Winter Film

For a superpower, America always loves the underdog. Even as we're mopping up Al Qaeda and rubbing Russia's face in its post-Cold War irrelevance, the nation now turns its hopeful eyes to a 3-foot-high, furry-footed paladin on a desperately overmatched quest. If you think there's something infantile about adults reading new Harry Potter volumes on the bus, just wait until you see grown-up Tolkien freaks waiting in full LOTR regalia to buy their movie tickets.

Childhood dies hard in this country, and we cling to the notion of childish innocence. What is Frodo if not a slightly misshapen Everychild, a half-pint scaredy-cat whose usual response to danger is to hide with quavering lip and misty eyes? Yet some 100 million readers adore the little guy; his fears, doubts, and vulnerability hearken back to preteen defenselessness and bewilderment at the adult world.

A de facto orphan (with Gandalf as his father figure), Frodo assembles a makeshift family with his fellowship—and that, too, is a favorite theme of American culture. Kinship and the need to belong also inform several other holiday movies (notably The Royal Tenenbaums, The Majestic, and Joe Somebody), but none aspires to LOTR's epic sweep. If, as Gianni Truzzi suggests, Tolkien's trilogy is all about growing up, then our nation's immaturity complex may have no better emblem than the enduringly, endearingly childlike hobbit. Brian Miller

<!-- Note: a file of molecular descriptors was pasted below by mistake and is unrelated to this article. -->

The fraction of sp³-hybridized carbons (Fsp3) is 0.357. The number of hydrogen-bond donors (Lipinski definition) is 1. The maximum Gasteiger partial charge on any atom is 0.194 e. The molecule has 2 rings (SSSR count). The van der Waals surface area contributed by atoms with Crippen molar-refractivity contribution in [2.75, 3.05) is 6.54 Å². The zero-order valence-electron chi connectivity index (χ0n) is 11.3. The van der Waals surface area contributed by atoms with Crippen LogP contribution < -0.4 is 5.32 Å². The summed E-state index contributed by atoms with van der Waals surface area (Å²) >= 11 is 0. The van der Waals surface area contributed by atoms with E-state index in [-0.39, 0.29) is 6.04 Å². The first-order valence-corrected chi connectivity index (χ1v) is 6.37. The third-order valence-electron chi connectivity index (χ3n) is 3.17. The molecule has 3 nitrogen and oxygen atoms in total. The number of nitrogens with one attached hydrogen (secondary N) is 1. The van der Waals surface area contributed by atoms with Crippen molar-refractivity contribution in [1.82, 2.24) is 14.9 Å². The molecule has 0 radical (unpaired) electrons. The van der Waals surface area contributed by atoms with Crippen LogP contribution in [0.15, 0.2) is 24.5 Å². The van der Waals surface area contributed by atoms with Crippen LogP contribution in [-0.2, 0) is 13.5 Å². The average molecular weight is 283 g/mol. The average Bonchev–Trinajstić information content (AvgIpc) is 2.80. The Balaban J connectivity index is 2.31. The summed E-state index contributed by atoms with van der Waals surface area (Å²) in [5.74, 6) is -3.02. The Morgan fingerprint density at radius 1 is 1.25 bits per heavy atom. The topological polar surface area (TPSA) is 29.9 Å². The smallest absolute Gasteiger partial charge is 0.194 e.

The empire strikes back

Original fantasy force finally claims cinematic crown. by Brian Miller

The quest

Tolkien's Fellowship begins a work of transition—our own. by Gianni Truzzi

Geek spotting

How to deal with the Tolkien-obsessed. by Paul Hughes and Brian Miller

New York stories

Patriarch wonders, "Can't someone be a shit their entire life, then repair the damage?" by Brian Miller

Proof

Again, Crowe refuses to be stumped by formulas. by Brian Miller

Star Child

Preteen whiz kid thwarts alien scheme. by Andrew Bonazelli

Ghost world

Refuge walls only defend against outside horror. by Bethany Jean Clement

In the trenches

Absurdist martial satire finds plenty of blame to go around. by Andrew Bonazelli

Kiss kiss bang bang

Love and death with the hot hombres of Argentina. by Steve Wiecking

Mr. Appleton goes to Lawson

Big-city screenwriter learns small-town lessons. by Brian Miller

Coming attractions

What other movies to expect in early '02. by Brian Miller

 
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